Scotland has only one mythical national animal – and it’s not the Loch Ness monster, as Emily Pringle reveals
The Loch Ness Monster is not the only mythical creature to have a longstanding place within Scottish hearts. It is in fact the unicorn that is the country’s rather unlikely national animal, after first appearing on an updated royal coat of arms for William I, King of Scots, in the 12th century. Some 300 years later, King James III opted to include the unicorn on Scottish currency.
Under King James VI, Scotland’s royal coat of arms featured two unicorns supporting a shield, a testament to the country remaining unconquered. When he oversaw the Union of the Scottish and English crowns in 1603 (and duly became King James I of England too), however, a change was required. In order to symbolise the improved relationship between the two nations, the royal coat of arms was reformed and one of the unicorns was removed in favour of the national animal of England: the lion.
According to Celtic mythology, these two animals were traditionally enemies, making this unlikely union all the more symbolic. The unicorn ruled by reason and the lion ruled with strength, meaning that the two animals ruling side by side were seen to be an excellent combination. Likewise, the unicorn is also considered to be a symbol of strong masculinity yet also chivalric behaviour. The animal’s horn is used as a weapon in Celtic mythology, while it was also thought to possess healing powers –these two traits demonstrate the creature’s ability not only to be dominant, but also be led by compassion and reason. All of these characteristics represent how, traditionally, the Scottish wanted to conduct themselves in battle, acting in a fair and justified manner.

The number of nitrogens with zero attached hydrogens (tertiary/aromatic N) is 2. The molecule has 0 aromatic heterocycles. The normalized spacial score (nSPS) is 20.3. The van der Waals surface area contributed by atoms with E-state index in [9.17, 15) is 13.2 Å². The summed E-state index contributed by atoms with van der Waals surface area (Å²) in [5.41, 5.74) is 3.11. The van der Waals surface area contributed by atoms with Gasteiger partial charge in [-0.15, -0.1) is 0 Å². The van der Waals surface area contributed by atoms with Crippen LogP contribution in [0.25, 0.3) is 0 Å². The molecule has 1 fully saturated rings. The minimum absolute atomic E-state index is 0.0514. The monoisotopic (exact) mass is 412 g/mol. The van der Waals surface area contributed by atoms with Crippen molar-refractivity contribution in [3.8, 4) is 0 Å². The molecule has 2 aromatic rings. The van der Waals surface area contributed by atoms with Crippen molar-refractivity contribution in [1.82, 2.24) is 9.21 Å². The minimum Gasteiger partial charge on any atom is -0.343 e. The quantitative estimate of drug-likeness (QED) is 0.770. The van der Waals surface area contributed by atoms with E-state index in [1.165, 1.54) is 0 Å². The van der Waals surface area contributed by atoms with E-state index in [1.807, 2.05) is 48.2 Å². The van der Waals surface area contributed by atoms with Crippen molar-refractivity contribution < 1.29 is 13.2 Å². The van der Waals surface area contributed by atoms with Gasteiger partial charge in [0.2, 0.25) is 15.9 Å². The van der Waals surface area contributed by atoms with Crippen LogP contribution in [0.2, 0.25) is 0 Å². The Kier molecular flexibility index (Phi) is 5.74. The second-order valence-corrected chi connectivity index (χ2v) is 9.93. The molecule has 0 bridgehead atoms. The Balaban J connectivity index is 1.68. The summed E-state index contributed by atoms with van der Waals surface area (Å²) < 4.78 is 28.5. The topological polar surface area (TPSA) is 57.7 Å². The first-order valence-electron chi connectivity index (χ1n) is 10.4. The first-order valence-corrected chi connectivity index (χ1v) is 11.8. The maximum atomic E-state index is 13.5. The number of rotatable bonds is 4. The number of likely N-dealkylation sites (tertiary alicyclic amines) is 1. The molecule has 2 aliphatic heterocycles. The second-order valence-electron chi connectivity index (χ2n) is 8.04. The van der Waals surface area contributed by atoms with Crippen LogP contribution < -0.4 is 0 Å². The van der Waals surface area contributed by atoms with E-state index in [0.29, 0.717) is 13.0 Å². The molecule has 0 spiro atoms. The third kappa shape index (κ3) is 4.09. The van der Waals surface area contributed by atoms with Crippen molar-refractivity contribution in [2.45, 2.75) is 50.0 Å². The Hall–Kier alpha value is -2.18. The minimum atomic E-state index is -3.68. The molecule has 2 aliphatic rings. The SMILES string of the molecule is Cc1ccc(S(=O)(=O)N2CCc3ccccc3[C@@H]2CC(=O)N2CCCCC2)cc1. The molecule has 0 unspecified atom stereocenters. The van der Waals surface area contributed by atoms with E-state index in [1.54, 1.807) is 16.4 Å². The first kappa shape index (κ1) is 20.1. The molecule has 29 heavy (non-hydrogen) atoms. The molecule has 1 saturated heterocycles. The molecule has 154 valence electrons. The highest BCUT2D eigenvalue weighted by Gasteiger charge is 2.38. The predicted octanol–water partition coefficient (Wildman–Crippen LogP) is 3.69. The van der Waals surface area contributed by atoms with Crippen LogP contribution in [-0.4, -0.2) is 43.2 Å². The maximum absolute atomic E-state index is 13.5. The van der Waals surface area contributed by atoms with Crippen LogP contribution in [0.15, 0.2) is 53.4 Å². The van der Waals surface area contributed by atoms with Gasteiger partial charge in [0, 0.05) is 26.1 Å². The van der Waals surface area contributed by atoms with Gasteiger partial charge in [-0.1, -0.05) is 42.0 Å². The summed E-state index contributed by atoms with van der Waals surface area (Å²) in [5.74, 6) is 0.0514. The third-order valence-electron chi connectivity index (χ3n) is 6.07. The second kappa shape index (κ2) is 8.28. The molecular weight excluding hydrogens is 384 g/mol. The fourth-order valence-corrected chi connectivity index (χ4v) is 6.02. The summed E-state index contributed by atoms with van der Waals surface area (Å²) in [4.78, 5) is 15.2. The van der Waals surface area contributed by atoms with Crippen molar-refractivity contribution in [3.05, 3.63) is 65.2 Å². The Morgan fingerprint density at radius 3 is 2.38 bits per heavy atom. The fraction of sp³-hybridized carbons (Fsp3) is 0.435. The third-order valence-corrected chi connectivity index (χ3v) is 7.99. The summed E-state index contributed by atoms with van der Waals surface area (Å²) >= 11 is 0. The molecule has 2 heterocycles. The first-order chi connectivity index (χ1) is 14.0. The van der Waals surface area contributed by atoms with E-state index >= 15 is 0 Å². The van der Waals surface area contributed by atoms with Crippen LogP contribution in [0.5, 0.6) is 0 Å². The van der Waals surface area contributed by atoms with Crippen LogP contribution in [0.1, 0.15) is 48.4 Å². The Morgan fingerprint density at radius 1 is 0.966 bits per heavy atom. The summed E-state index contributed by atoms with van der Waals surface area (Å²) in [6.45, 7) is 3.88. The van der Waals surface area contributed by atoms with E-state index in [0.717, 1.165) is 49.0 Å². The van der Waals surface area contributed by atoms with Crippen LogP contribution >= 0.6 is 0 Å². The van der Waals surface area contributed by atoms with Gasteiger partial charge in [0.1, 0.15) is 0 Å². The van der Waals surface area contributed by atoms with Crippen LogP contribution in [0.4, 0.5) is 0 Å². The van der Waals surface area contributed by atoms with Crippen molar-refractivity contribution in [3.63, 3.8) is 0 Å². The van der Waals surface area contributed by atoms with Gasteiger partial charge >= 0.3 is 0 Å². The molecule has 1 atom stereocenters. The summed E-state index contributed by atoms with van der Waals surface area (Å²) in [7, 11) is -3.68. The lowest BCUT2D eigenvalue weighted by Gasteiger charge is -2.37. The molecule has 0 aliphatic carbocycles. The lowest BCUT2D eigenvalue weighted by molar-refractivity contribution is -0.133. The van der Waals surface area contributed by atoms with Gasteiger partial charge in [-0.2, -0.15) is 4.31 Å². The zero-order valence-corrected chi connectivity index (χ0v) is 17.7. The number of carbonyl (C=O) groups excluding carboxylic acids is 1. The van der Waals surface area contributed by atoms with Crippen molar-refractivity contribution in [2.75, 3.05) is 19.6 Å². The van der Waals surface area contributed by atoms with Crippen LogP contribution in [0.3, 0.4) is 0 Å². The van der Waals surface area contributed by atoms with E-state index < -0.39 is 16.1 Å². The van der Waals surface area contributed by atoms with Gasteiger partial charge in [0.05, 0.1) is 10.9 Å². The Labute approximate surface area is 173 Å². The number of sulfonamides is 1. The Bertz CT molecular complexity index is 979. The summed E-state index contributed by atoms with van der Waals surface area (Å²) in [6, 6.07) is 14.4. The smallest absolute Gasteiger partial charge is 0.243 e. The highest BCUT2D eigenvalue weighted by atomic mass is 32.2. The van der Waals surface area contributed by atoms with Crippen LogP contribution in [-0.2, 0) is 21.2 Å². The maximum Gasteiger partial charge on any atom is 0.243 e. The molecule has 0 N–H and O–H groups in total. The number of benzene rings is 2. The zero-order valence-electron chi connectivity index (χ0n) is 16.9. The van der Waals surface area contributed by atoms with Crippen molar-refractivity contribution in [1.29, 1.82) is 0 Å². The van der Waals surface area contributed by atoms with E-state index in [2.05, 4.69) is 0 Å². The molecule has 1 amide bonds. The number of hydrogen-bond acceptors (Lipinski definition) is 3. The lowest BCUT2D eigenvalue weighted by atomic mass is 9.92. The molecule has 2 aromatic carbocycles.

The unicorn remains very much a symbol for Scottish morals and national pride today. Examples can still be found in architecture across Scotland, particularly in the capital with prominent statues outside the Palace of Holyroodhouse and St Margaret’s Chapel at Edinburgh Castle. A white unicorn sits atop the Mercat Cross in Edinburgh’s Parliament Square, while similar beasts can be seen on the market crosses in Dunfermline, Melrose and more. A statue of both a unicorn and a lion can be found either side of Edinburgh’s Melville Drive at the western end of The Meadows.
Despite the frequent appearance of lions and unicorns together, the latter once again became a lone symbol for Scotland in light of the recent independence campaign. A referendum was called for 18 September 2014, asking the question “Should Scotland be an independent country?”
In the run up to the vote that saw 55.3% vote against independence, unicorns were a feature of parades in favour of the proposal. The horned creature was once again a passionate symbol of resilience, independence and patriotism.